Fair trade promotes, among other things, fair prices for producers, gender equity, and decent working conditions. Most of us have heard about garment manufacturing in sweatshops in this country and around the world that resulted in cries of outrage over the shocking conditions that workers tolerated, but what about that cheap jewelry? What are the conditions workers endure who create it? Someone has to paste on those little crystals. Someone has to polish those less-than-gem-quality stones.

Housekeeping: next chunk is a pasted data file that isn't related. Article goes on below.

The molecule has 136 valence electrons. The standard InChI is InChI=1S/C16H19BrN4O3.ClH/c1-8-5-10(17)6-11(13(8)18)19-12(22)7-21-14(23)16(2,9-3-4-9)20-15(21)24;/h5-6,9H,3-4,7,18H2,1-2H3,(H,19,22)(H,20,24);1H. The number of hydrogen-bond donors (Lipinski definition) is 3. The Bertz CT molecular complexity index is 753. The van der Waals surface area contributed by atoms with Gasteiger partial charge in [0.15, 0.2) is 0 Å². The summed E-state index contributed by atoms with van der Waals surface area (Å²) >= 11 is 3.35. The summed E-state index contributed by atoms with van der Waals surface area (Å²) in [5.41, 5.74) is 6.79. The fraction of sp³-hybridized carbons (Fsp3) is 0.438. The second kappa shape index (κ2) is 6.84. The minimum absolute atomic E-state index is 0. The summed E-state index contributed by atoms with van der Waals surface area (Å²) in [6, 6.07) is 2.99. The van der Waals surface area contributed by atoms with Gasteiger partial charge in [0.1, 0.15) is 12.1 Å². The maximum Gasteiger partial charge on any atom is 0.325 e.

World of Good is a non-profit organization that actively promotes fair trade through various economic development projects. They offer internship opportunities and their website also offers a blog. One intern, Emily, recently posted her experience visiting a sweatshop in New Delhi. If you have the stomach to read it, it's quite an astounding report. The conditions in which these impoverished people, including young children and the elderly, create jewelry and decorative embellished items are appalling and, in fact, almost unbelievable.